Short bio: Computer Scientist, FOSS supporter (read more)
Tux Machines (TM)-specific
To critics of violent games, video game hackers have become the new threat to America's children because they modify the most popular games to include sexual content.
For the uninitiated, these game hackers, known as ``modders,'' are a terrifying lot.
The Entertainment Software Ratings Board targeted the modders when it noted the widespread availability of a mod software program, dubbed ``Hot Coffee,'' that can be downloaded from the Internet to run with the popular ``Grand Theft Auto: San Andreas'' game. Hot Coffee was the reason the board changed its rating on the Grand Theft Auto game from ``mature'' to ``adults only.''
The Hot Coffee mod unlocked sex scenes hidden on the game. Even though the scenes were originally created by its own Rockstar development studio, the game's publisher, Take-Two Interactive Software in New York, responded by blaming the modders in part, threatening to take legal action against those who violated its ``end user license agreements'' that govern how people use its software.
But game developers view the mod community as a misunderstood and underappreciated lot. Now that the modders are the subject of what they call a ``witch hunt,'' game developers are doing their part to fight back. In short, they say that restricting mods is an infringement on First Amendment rights and on creativity.
Jack Thompson, a Florida attorney who has tangled with makers of video games over this issue, says, ``Creative people seem to be big on creativity and not on much else. If publishers want to encourage the mod community, they need to be careful about that. You can't be so enamored of creativity that responsibility goes out the window.''
On Internet message boards such as ``GTA Garage,'' modders are responding to their critics. The administrators of the Web site GTA Garage, where mods for the Grand Theft Auto series are available, posted a series of letters and wrote in an introductory note, ``Some of us decided it would be a good idea to defend ourselves from the whole `modders are evil' myth they are perpetuating.''
In their letter, the GTA Garage administrators wrote, ``History does show this same sort of fearful over-reaction was exhibited toward explicit movies in the past. And before that, heavy metal, rap music, The Beatles, and comic books were to blame.''
Mods are available on the Internet by the thousands, and many have little to do with sex or violence. Web users can download an image of an Adidas shirt for their characters to wear in Grand Theft Auto, or convert the sci-fi game ``Unreal Tournament 2004'' into a Western gunslinger's game dubbed ``Damnation.''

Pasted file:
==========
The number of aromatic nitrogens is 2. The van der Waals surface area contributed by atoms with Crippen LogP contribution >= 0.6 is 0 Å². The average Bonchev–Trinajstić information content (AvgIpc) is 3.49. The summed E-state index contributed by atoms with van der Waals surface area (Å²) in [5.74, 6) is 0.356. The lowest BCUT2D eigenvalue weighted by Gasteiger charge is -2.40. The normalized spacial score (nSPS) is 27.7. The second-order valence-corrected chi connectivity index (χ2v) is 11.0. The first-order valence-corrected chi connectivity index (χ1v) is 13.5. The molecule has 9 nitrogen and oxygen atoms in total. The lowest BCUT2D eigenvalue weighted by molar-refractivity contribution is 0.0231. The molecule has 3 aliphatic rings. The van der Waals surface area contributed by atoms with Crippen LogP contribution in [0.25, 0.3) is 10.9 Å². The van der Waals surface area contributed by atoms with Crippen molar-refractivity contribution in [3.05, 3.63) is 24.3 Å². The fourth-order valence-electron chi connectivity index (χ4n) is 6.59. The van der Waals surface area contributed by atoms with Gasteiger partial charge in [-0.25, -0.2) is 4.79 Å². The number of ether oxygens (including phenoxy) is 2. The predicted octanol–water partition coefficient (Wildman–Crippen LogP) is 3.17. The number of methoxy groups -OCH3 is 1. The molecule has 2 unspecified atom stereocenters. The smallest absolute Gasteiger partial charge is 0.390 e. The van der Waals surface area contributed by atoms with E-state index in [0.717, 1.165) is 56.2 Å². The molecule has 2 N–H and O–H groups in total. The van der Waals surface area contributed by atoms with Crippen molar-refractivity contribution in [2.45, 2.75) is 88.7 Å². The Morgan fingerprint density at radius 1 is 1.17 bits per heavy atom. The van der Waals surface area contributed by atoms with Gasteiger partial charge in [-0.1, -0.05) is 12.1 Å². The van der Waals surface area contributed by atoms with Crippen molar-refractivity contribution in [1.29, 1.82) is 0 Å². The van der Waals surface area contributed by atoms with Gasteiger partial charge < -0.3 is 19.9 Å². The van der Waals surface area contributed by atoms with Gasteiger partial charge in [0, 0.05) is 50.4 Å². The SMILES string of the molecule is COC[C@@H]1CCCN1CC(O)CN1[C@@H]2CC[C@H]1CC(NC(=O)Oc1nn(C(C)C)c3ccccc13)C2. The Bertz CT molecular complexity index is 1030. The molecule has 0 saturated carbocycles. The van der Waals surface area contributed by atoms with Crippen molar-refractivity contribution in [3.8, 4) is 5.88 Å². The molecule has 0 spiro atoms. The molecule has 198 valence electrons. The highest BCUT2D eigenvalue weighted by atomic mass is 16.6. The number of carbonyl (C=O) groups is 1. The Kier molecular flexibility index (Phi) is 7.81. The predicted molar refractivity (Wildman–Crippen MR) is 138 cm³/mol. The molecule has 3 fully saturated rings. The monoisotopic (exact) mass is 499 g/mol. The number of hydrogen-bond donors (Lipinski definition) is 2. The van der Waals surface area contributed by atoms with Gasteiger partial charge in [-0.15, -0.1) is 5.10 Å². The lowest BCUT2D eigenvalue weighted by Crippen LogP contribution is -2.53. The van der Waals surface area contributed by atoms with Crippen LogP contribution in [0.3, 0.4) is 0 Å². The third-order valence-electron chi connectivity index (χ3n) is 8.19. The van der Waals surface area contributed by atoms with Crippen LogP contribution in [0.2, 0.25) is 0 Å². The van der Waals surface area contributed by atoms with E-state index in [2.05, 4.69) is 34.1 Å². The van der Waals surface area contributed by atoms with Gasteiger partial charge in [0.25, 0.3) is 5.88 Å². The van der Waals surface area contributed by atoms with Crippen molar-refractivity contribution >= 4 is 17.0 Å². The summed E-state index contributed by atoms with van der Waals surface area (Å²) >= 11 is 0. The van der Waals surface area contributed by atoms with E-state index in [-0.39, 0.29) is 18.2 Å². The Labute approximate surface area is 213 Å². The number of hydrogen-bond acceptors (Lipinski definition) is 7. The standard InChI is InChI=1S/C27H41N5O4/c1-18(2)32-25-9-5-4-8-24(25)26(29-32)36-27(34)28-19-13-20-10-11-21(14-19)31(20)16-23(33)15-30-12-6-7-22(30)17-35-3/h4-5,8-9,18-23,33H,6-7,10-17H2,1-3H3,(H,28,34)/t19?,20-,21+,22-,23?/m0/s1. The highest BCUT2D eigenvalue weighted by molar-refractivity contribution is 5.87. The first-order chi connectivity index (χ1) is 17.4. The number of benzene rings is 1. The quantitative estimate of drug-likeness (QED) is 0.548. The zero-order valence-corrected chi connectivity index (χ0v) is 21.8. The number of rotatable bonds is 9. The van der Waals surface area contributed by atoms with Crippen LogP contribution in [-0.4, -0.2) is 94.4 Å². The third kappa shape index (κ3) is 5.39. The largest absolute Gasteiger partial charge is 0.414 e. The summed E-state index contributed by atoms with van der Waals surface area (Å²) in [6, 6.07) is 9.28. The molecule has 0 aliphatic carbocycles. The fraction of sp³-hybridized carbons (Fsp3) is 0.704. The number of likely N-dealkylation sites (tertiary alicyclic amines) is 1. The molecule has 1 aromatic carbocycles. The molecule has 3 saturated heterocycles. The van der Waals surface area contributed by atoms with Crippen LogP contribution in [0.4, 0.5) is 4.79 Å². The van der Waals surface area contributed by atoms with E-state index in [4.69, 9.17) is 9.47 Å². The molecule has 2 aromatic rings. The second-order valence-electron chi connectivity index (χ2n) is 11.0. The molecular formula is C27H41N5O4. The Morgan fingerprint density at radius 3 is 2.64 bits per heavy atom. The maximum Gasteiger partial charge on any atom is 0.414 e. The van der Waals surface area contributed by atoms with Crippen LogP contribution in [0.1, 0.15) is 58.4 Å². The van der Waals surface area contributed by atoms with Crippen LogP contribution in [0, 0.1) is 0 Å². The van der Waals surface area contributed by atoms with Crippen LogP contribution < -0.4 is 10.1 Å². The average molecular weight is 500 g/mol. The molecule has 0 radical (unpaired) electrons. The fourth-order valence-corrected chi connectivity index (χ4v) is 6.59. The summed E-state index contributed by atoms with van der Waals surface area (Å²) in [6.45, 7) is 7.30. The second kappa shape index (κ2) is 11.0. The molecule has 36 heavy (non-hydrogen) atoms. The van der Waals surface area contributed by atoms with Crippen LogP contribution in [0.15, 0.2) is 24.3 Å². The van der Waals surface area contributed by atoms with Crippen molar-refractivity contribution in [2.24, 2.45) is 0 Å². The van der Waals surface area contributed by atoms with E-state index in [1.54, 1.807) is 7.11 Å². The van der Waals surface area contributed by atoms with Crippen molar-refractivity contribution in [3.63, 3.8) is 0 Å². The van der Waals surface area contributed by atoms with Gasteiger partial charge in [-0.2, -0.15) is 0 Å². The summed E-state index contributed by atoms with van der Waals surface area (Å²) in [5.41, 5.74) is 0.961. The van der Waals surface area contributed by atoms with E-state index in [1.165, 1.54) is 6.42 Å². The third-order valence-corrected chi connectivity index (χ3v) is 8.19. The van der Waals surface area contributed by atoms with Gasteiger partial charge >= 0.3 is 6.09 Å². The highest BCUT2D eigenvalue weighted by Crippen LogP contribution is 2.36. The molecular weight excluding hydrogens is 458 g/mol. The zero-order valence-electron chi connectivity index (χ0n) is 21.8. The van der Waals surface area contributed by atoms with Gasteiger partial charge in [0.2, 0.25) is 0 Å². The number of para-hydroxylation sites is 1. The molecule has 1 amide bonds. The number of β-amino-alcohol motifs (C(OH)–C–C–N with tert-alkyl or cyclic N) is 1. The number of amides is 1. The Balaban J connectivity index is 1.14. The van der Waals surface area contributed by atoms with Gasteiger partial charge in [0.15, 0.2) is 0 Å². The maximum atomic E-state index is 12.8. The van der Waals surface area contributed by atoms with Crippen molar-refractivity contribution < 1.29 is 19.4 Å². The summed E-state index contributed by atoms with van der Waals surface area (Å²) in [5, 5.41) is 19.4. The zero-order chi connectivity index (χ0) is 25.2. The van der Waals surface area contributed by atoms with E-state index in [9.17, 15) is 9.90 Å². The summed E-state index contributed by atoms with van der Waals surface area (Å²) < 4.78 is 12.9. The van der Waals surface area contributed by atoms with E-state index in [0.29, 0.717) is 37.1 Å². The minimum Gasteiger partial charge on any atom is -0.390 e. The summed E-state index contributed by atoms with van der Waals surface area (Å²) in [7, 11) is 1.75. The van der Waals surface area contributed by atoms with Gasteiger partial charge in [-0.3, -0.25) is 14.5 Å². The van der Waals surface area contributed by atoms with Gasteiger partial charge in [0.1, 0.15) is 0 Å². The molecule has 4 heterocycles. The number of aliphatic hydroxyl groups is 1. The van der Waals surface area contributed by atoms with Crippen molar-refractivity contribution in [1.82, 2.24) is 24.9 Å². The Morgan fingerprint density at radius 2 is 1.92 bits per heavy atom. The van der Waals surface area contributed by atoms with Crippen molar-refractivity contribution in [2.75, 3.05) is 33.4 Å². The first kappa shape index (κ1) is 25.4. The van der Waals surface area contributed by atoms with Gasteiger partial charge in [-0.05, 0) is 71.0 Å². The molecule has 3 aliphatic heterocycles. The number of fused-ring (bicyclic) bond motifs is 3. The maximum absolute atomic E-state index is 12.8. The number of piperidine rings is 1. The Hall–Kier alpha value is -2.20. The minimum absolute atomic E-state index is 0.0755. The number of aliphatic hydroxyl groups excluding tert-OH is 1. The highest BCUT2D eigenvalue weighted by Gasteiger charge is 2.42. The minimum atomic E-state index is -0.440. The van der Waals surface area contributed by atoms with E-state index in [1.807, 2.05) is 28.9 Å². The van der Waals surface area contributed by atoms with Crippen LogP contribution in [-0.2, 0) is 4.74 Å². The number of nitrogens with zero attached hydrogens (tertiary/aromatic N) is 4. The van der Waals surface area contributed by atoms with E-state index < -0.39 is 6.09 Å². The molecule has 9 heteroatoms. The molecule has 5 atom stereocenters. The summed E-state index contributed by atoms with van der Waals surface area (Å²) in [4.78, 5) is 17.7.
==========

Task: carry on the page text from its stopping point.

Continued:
``The industry looks to the modders for their next generation of talent,'' said John Davison, editorial director at game magazine publisher Ziff Davis Media Game Group in San Francisco. ``This has been going on for more than a decade. The last thing the industry wants to do is close down this avenue.''
Some of the mods are offensive and amateurish, but many are independent works of art in their own right, says Jamil Moledina, executive director of the Game Developers Conference.
``The fact is, the modders, or those who take advantage of tools provided by the game publishers, are longstanding contributors to quality game development.''
Modding has a long and storied history. Game developers started the tradition of including extra hidden features in games, known as Easter Eggs, as a kind of inside joke to fellow programmers or rewards for diligent gamers.
Games such as 1993's ``Doom'' included tools that enabled players to create their own landscapes for the games. Some of those mods, such as ``Porn Doom,'' pushed the edge on taste. But many mods prove so popular that they extend the time that gamers spend with a game by hundreds of hours.
College student Minh Le spent about 20 hours a week working on a modification of the 1997 hit ``Half-Life.'' When he and his friends made it available on the Internet in 1999, ``Counter-Strike,'' a modern police-terrorist shooting game, turned into a monster hit. The game was downloaded by the millions, the creators of Half-Life at Valve in Kirkland, Wash., acquired the rights to it and sold millions more copies at retail. Le parlayed the mod into a job at Valve.
Another successful mod was ``Desert Combat,'' a transformation of Electronic Arts' ``Battlefield 1942'' that gave the online combat game a modern battlefield setting. That pre-empted EA's own ``Battlefield 2'' game by years, and EA eventually bought the developer that created the Desert Combat mod.
Publishers have watched the trend and made it easier to mod games by including sophisticated tools.
Most of the modders are creating content that publishers like. Some are producing annoying content, such as the ones that misappropriate copyrighted characters like ``Hello Kitty'' or ``The Simpsons.'' And some mods are so offensive, such as Hot Coffee or the naked ``Sims 2'' mod, that they're catching the wrath of politicians.
If the mods expose game publishers to legal liability, as with Hot Coffee, then game publishers might think twice about making the tools for modding available, said Jason Della Rocca, executive director of the International Game Developers Association.
``It would be very disappointing to see any formal legal action against modders,'' he said. ``The mod scene is a source of innovation and a significant channel for creative expression.''
Don Karl, a lawyer who represents game developers at Perkins Coie in Los Angeles, said publishers don't want to be put in the position of deciding which mods are appropriate and which aren't.
``Clearly, I can see the pressure intensifying on the game companies,'' Karl said. ``It puts the game companies in the role of being a policeman.''
By Dean Takahashi